DESIREE CASONI: “WHAT WE’RE DOING HAS BEEN REFERRED TO AS A NEW RENAISSANCE, A NEW WAY OF SEEING ART”
Name: Desiree Casoni
Profession: Architect, Interior Designer and Entrepreneur
Zodiac sign: Cancer
LATINNESS: Desiree, as an architect and designer, you have such a unique perspective and aesthetic sensibility. Where did you grow up and what did you study?
DESIREE: I’m a designer. I was born in Florence, Italy. My mother is Dominican, my father is Italian, and I grew up in the Dominican Republic. My studies are architecture, but I do mostly interior design, and now I’ve branched into digital design, digital art and this whole movement that is happening now with art because my husband has been in this world of cryptocurrencies, blockchain and NFTs for almost a decade. So now we’ve finally met because he’s into art and we’re doing cool projects together.
LATINNESS: Tell us more about this. What is digital design?
DESIREE: So he’s invested in digital land, which they now call the metaverse. I think he was one of the first people, and he kept talking to me about this, saying “We have this land where we could do cool stuff”. I was always like “I don’t code so I don’t know how to help you. I could design something, but we need to hire somebody who’s going to help me do the computer stuff”.
Then in January 2020, they finally had a builder, which is a program where you can build things, and it’s much easier for non-tech users. I can do renderings and I can do Rhino, Macs, all of those, but these programs need actual code. I don’t know if you’ve played The Sims where you build your own house and things like this? So with this one, you have this lot of land, and instead of a game, you’re buying this land and you have this much credit to build something. So we had a collection of digital art, and the cool part about digital art is where do you display it?
In the pandemic, nobody was seeing anybody’s house. Nobody was visiting galleries. Nobody was traveling. So we came up with these digital galleries where I would talk to an artist via Zoom or Google Meet, and then we would come up with an idea of how we wanted to display his collection, and we would get to keep two pieces from him because of the exhibition that we were creating. One was inspired by constructivism, so I would create this space where it’s all jaggeded angles, the pieces are floating, the walls come to the ground once you enter the gallery and it’s all in VR (virtual reality).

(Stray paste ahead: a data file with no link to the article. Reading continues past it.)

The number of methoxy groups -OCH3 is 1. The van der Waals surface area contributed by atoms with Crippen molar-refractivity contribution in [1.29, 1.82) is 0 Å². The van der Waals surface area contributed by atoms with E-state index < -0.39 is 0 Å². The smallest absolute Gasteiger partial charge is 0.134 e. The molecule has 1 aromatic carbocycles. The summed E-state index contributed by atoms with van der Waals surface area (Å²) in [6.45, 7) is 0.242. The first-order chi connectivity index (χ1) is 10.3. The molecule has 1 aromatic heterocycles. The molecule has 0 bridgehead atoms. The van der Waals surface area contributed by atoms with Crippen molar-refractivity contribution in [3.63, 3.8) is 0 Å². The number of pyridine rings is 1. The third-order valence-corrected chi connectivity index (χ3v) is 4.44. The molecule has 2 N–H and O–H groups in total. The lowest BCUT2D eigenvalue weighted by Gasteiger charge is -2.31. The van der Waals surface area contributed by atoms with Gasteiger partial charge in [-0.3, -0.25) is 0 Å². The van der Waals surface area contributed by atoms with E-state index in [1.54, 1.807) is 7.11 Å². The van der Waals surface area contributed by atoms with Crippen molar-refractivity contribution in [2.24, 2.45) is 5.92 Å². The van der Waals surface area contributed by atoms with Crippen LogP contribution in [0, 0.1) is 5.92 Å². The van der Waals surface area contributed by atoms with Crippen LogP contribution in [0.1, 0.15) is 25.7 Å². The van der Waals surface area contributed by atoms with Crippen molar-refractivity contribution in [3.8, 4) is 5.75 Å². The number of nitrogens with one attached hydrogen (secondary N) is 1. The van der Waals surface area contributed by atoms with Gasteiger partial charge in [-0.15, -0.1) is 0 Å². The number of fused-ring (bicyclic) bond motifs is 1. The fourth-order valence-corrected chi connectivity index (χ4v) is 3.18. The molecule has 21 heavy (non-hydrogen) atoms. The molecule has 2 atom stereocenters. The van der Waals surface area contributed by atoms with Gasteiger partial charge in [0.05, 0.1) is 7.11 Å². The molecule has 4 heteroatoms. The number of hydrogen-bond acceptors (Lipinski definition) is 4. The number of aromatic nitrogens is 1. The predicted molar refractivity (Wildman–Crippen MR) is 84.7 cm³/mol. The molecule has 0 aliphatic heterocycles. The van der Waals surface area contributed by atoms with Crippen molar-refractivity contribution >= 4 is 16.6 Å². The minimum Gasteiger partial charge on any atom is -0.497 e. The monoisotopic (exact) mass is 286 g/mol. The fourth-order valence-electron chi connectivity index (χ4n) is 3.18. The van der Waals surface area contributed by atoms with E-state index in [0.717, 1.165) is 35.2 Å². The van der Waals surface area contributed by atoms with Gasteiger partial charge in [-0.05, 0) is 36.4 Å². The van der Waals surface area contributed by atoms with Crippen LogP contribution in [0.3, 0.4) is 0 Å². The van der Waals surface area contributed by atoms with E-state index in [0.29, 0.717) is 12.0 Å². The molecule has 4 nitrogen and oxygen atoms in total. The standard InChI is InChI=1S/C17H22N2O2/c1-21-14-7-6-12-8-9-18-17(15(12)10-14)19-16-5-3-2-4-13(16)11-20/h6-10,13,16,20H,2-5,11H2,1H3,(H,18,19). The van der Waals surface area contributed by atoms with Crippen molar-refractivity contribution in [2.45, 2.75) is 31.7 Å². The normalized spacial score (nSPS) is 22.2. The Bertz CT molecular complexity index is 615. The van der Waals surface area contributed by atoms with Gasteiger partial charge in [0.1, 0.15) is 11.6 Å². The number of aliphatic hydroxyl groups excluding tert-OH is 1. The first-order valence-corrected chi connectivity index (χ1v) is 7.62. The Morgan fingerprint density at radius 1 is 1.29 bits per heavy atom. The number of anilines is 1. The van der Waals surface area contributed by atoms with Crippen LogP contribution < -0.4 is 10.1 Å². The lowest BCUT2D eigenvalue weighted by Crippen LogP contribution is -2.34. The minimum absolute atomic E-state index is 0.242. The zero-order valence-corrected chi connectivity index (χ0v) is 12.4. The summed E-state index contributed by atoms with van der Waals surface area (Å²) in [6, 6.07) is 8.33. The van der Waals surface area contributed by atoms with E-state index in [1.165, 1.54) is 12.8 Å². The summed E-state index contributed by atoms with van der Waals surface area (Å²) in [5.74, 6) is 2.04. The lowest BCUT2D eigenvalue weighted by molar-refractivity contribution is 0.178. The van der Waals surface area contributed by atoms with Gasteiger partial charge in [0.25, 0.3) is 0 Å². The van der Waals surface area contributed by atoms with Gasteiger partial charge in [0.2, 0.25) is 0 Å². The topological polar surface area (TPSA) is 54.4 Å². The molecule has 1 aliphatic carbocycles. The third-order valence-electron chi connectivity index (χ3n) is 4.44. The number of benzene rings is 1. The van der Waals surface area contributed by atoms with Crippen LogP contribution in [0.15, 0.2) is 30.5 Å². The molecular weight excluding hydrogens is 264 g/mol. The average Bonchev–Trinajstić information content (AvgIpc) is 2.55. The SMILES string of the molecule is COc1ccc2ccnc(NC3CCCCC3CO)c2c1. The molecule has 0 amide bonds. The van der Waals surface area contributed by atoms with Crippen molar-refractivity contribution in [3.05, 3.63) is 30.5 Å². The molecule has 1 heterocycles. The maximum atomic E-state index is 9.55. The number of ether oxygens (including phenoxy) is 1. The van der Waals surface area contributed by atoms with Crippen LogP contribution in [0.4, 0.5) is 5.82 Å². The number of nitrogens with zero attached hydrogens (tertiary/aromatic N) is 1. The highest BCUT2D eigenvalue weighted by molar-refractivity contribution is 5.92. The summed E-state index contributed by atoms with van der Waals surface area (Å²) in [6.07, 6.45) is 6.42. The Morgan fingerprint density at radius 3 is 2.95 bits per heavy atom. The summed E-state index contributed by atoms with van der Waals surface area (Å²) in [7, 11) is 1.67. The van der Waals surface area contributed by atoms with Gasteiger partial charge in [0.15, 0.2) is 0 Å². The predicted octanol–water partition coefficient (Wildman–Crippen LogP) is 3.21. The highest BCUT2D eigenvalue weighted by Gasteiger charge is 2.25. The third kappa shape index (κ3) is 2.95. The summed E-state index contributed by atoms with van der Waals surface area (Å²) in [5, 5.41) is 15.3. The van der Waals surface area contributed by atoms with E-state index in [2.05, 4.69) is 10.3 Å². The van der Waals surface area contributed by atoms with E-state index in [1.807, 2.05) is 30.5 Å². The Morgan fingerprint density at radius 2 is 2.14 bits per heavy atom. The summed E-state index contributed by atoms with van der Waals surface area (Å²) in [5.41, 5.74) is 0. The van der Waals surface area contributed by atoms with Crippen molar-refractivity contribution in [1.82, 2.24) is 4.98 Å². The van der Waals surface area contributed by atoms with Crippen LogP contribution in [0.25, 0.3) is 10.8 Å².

It was very surreal, but it was very exciting because most of these artists, when the pandemic hit, didn’t know what to do with themselves. All the galleries had canceled shows. The artists were stuck at home, and some couldn’t go to their big studios to work on a large scale. They would be working from their studios, and we would digitize their work. We expanded into these galleries that I was making for any size, and they were meeting live with people. We would do Q&A’s. We would do tours. We would do all of that with them.
LATINNESS: What’s the scene in Latin America with digital art like right now?
DESIREE: In Latin America, there’s been a lot of movement, especially in Argentina, with digital artists. Digital artists there didn’t know how to monetize, so the technology behind NFT has helped them a lot.
It’s cool, because in architecture school, they teach you all these 3D programs to learn how to build in real life. Sometimes you would make these very cool, surreal environments, especially in grad school and undergrad, because they push you to use your imagination. And it’s not that they couldn’t be built, but they would be very expensive to build, or regulations and cities wouldn’t allow you to build, or it would take forever.